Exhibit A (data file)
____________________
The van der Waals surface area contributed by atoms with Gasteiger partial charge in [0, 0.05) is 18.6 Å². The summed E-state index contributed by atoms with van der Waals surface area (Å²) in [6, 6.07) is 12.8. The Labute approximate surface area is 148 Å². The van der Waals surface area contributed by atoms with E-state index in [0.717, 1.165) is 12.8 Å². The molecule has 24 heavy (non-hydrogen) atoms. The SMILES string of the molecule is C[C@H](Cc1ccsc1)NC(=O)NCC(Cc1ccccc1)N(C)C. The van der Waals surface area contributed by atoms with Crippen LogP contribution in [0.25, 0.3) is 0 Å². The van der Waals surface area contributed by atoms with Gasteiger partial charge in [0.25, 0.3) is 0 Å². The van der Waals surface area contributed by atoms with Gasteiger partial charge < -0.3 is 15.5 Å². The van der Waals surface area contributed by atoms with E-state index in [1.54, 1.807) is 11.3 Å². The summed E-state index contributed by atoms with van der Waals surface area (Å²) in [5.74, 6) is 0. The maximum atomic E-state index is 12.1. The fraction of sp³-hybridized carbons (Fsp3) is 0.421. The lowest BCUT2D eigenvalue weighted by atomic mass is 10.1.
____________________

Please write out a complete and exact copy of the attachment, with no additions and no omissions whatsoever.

The van der Waals surface area contributed by atoms with Gasteiger partial charge in [0, 0.05) is 18.6 Å². The summed E-state index contributed by atoms with van der Waals surface area (Å²) in [6, 6.07) is 12.8. The Labute approximate surface area is 148 Å². The van der Waals surface area contributed by atoms with E-state index in [0.717, 1.165) is 12.8 Å². The molecule has 24 heavy (non-hydrogen) atoms. The SMILES string of the molecule is C[C@H](Cc1ccsc1)NC(=O)NCC(Cc1ccccc1)N(C)C. The van der Waals surface area contributed by atoms with Crippen LogP contribution in [0.25, 0.3) is 0 Å². The van der Waals surface area contributed by atoms with Gasteiger partial charge in [0.25, 0.3) is 0 Å². The van der Waals surface area contributed by atoms with Gasteiger partial charge < -0.3 is 15.5 Å². The van der Waals surface area contributed by atoms with E-state index in [1.54, 1.807) is 11.3 Å². The summed E-state index contributed by atoms with van der Waals surface area (Å²) in [5.74, 6) is 0. The maximum atomic E-state index is 12.1. The fraction of sp³-hybridized carbons (Fsp3) is 0.421. The lowest BCUT2D eigenvalue weighted by atomic mass is 10.1.